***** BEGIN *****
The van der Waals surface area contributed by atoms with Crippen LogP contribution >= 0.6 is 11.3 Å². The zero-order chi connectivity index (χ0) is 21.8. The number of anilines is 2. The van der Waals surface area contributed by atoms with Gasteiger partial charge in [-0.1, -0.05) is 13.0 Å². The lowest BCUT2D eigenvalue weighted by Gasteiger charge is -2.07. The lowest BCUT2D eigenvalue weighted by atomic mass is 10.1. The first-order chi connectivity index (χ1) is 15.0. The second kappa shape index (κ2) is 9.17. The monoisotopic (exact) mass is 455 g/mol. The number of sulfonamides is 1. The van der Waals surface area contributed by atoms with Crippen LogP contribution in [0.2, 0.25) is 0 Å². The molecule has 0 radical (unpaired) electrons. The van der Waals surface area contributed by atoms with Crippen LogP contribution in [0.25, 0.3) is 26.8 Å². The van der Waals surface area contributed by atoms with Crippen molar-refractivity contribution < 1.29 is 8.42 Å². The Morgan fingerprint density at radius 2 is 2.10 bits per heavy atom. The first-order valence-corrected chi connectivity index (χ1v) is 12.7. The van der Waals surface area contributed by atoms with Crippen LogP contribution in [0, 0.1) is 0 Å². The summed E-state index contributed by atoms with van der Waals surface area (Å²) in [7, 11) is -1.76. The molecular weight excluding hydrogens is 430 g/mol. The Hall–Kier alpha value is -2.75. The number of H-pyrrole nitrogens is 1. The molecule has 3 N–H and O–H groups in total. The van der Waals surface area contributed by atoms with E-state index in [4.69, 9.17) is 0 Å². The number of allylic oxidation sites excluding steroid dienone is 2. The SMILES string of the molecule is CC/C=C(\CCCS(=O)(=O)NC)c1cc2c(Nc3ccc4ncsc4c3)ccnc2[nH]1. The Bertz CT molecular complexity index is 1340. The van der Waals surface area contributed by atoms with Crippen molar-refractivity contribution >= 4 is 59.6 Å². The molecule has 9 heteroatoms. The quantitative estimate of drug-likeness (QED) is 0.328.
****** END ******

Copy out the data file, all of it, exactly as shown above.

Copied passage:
The van der Waals surface area contributed by atoms with Crippen LogP contribution >= 0.6 is 11.3 Å². The zero-order chi connectivity index (χ0) is 21.8. The number of anilines is 2. The van der Waals surface area contributed by atoms with Gasteiger partial charge in [-0.1, -0.05) is 13.0 Å². The lowest BCUT2D eigenvalue weighted by Gasteiger charge is -2.07. The lowest BCUT2D eigenvalue weighted by atomic mass is 10.1. The first-order chi connectivity index (χ1) is 15.0. The second kappa shape index (κ2) is 9.17. The monoisotopic (exact) mass is 455 g/mol. The number of sulfonamides is 1. The van der Waals surface area contributed by atoms with Crippen LogP contribution in [0.2, 0.25) is 0 Å². The molecule has 0 radical (unpaired) electrons. The van der Waals surface area contributed by atoms with Crippen LogP contribution in [0.25, 0.3) is 26.8 Å². The van der Waals surface area contributed by atoms with Crippen molar-refractivity contribution < 1.29 is 8.42 Å². The Morgan fingerprint density at radius 2 is 2.10 bits per heavy atom. The first-order valence-corrected chi connectivity index (χ1v) is 12.7. The van der Waals surface area contributed by atoms with Crippen LogP contribution in [0, 0.1) is 0 Å². The summed E-state index contributed by atoms with van der Waals surface area (Å²) in [7, 11) is -1.76. The molecular weight excluding hydrogens is 430 g/mol. The Hall–Kier alpha value is -2.75. The number of H-pyrrole nitrogens is 1. The molecule has 3 N–H and O–H groups in total. The van der Waals surface area contributed by atoms with E-state index in [4.69, 9.17) is 0 Å². The number of allylic oxidation sites excluding steroid dienone is 2. The SMILES string of the molecule is CC/C=C(\CCCS(=O)(=O)NC)c1cc2c(Nc3ccc4ncsc4c3)ccnc2[nH]1. The Bertz CT molecular complexity index is 1340. The van der Waals surface area contributed by atoms with Crippen molar-refractivity contribution >= 4 is 59.6 Å². The molecule has 9 heteroatoms. The quantitative estimate of drug-likeness (QED) is 0.328.